Hey! That's Cheating!

Inventive macro programming can enhance gameplay and relieve monotony. But does it cross the line?

I recently had a chance to use the Logitech G15 keyboard, which ranks as one of the company's top gaming products. Apart from the little LCD screen, which has a variety of uses, the feature that truly caught my attention was the eighteen fully programmable macro buttons. When used in conjunction with the "M" keys, which work like shift buttons, a user can program up to 54 individual macros for any given game. Each macro can be programmed with an unlimited number of keystrokes, and timing delays can be inserted to match game rules or simulate actual human usage. Those who write long macros run the risk of getting stuck, since the sequence can't be interrupted once started, but there can be no denying the power of a well-written macro function. It certainly helps people overcome much of the monotony of gaming, especially in massively multiplayer online (MMO) games, where players usually use a specific pattern of moves and abilities with each confrontation. Real-time strategy (RTS) gamers often use macros to help speed up base building, since players usually put up the exact same order of structures 99% of the time at the start of the game. But when hitting a key and watching my avatar literally play itself, I wondered, "When does having a useful tool end and the cheating begins?"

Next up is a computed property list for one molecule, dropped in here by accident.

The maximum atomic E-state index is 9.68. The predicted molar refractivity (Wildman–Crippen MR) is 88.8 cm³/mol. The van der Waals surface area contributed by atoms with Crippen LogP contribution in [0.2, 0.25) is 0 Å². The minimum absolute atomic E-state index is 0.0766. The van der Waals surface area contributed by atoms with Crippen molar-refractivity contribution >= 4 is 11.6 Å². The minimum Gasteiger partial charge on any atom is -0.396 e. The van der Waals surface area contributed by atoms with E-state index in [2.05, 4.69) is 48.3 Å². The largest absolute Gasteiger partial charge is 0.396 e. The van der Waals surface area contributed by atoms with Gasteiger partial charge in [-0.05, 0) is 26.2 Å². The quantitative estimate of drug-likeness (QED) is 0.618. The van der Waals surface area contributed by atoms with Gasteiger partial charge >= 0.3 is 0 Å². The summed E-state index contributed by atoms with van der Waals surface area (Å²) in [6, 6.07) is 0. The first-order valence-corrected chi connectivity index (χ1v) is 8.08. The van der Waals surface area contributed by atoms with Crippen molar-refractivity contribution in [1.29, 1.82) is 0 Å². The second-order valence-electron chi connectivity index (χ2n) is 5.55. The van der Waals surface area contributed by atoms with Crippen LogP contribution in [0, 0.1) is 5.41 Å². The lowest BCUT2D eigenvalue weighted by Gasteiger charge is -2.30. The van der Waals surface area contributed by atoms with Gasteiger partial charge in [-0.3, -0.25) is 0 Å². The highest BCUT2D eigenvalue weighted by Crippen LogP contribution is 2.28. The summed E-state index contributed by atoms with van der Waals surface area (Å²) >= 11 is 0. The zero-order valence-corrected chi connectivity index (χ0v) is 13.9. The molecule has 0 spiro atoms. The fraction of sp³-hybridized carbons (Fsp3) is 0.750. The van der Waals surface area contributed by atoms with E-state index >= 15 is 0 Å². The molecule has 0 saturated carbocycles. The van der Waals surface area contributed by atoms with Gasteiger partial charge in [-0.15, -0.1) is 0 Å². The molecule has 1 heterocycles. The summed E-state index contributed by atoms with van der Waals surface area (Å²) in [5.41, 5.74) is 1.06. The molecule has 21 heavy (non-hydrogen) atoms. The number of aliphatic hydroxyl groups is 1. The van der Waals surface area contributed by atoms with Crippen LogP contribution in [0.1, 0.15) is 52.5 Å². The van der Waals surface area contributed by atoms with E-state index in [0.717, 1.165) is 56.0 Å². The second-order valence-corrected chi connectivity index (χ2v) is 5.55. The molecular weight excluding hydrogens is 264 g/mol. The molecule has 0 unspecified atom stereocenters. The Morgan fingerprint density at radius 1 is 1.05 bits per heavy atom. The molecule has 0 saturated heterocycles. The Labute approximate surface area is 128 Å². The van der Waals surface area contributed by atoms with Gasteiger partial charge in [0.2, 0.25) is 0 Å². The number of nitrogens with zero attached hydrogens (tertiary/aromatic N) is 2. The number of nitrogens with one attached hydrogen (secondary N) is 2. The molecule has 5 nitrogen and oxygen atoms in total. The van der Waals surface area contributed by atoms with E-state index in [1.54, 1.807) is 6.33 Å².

To continue reading this article you must be a Bloomberg Professional Service Subscriber.